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Healthy Eating: Holiday Tips

The holiday season is often felt to be the happiest time of the year and it’s full of festive lighting displays, small family gatherings and delicious food. For many of us, the holidays are great but they are not always great for our diets and overall health. The holidays bring about those tasty desserts, big family dinners and sugary drinks that can send our diet off the deep end and leave us working extra hard in the weeks that follow. In this week’s Health Journal, we discuss how to keep your holiday season a little healthier and how there is an abundance of options to make it happen.

Eating tips:

  • Eat close to your usual times: This will allow you to stay in your normal eating routine and lessen the desire to want to splurge on foods throughout the day. Eating close to your normal time also allows you to keep your blood sugar steady and on track. If you are preparing to have a meal at a later time than normal, eat a small snack during your normal mealtime and eat a little less when it is finally served.
  • Don’t skip: We have all probably skipped a meal in anticipation for a larger meal at a later point in the day, but this is something that can lead to some negative consequences. Skipping a meal to save up for a feast makes it more difficult to manage our blood sugar while also making it more likely for us to overeat when we finally reach our meal.
  • Don’t let it spiral: We are familiar with how missing a day at the gym can lead to missing two days, to missing three days and so on. This also applies to the way we eat. If you have a family gathering the night before and overeat, that’s fine, but it’s important to not let it spiral and turn that bad meal into two or three bad meals. Make sure to get back on track as soon as possible.
  • Take 10 before seconds: Seeing a big spread of food and desserts can leave us feeling extra hungry, but leaving a little time before getting seconds might help with those cravings. It takes a few minutes for that “I’m full” signal to get to our brain, so it’s recommended to take a 10-minute break after your first serving to ensure your body has enough time to digest what you have taken in. A small break allows you to reassess your appetite and you might even realize you are full or at a minimum take a smaller portion of seconds.
  • Keep your distance: At a family gathering this may be difficult since the food seems to be everywhere around us. However, it is recommended that you don’t stand next to the food table since it will make it more difficult for you not to recreationally eat as you are conversing with your friends and family. If you know you are prone to recreational eating, maybe try having a mint or chewing gum to deter you from grabbing that enticing bag of chips.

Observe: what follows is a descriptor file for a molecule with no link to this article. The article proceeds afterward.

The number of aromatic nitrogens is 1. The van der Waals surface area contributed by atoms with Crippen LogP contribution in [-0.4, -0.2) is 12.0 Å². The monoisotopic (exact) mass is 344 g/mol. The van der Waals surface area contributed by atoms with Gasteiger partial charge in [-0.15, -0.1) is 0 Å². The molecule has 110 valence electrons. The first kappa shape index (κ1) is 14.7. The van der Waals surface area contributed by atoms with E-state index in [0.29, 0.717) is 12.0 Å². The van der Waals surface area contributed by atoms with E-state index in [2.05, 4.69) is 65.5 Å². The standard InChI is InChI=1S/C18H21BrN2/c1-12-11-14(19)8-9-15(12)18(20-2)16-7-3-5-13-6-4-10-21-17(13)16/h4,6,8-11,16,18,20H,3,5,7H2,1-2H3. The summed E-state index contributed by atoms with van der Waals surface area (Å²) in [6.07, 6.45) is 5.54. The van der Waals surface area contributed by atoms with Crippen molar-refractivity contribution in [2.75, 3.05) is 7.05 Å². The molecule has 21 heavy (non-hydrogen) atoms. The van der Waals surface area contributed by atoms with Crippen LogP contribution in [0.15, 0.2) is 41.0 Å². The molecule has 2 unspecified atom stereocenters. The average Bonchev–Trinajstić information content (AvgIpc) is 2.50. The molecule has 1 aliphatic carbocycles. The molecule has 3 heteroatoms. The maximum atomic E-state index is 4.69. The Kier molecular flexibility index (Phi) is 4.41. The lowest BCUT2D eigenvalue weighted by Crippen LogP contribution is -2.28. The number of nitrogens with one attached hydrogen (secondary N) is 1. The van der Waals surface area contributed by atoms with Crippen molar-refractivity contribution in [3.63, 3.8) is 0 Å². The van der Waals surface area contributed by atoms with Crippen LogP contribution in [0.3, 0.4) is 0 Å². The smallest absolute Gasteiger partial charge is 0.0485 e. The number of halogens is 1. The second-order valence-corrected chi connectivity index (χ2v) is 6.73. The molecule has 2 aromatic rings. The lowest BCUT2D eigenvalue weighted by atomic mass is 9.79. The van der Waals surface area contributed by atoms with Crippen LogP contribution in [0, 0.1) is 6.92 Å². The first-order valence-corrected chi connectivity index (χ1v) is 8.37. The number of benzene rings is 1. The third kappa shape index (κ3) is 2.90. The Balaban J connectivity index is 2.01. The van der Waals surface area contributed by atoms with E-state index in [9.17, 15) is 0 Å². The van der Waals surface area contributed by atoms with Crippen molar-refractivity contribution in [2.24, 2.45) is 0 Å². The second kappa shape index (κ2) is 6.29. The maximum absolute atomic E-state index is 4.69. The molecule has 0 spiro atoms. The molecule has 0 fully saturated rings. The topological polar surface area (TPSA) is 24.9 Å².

• Watch the empty tank: This goes back to what we talked about earlier and not allowing yourself to skip meals in favor of a bigger meal later on. When attending a holiday gathering, try eating something before you go out to ensure you don’t arrive to the party completely famished. Some great pre-party snacks include things like apple slices and peanut butter or a slice of turkey and cheese on whole-wheat pita bread.
  • Make room for veggies: While pies, cookies and large servings of protein sound great, it’s important to fit in those veggies. They can be included as a snack along with those other options or even included as a side dish. The versatility of vegetables always makes them a great party option as well.
  • Cook from the heart: We all have family favorite recipes and things we look forward to all year, but there are some ways small choices can make a big difference. Keeping the recipe intact is still possible but being creative by using less butter, cream, lard, or other ingredients rich in saturated fats, can make a meal just a little healthier.

Drinks:

  • Drink to your health: We often think about the food we are eating and the calories it entails, but what we drink often goes unnoticed. For example, a glass of eggnog can you set you back up to 500 calories; wine, beer and mixed drinks can range between 150 & 225 calories. While it’s perfectly fine to have an adult beverage or too, it’s important to remember to include these calories when monitoring your diet.
  • Avoid alcohol on an empty stomach: Alcohol and an empty stomach are usually a bad combination. When it comes to your diet specifically, drinking on an empty stomach increases your appetite and diminishes your ability to control what you are eating. So, the next time you are ready to have a few drinks, remember to eat some food or a small snack ahead of time to go along with it.
  • Use low-calorie mixers: Depending on your preference, drink mixers can add plenty of additional calories to your drink and diet. There are low-calorie alternatives however, like choosing no-calorie soda or tonic water to help reduce these added calories.

Now whether it’s the food we eat or the drinks we drink, the holidays bring about a lot of temptations in addition to great times. But as you can see above, there are a few tips and tricks to help you out the next time you visit a family gathering, from not skipping meals to avoiding alcohol on an empty stomach. We hope these tips and tricks will help make your holidays just a little more diet friendly.

Sources:

https://www.cdc.gov/diabetes/library/features/holidays-healthy-eating.html

https://www.health.harvard.edu/blog/12-tips-for-holiday-eating-201212245718

https://newsnetwork.mayoclinic.org/discussion/10-healthy-holiday-nutrition-tips/

https://www.mayoclinic.org/healthy-lifestyle/nutrition-and-healthy-eating/in-depth/alcohol-during-holidays/art-20270845

 

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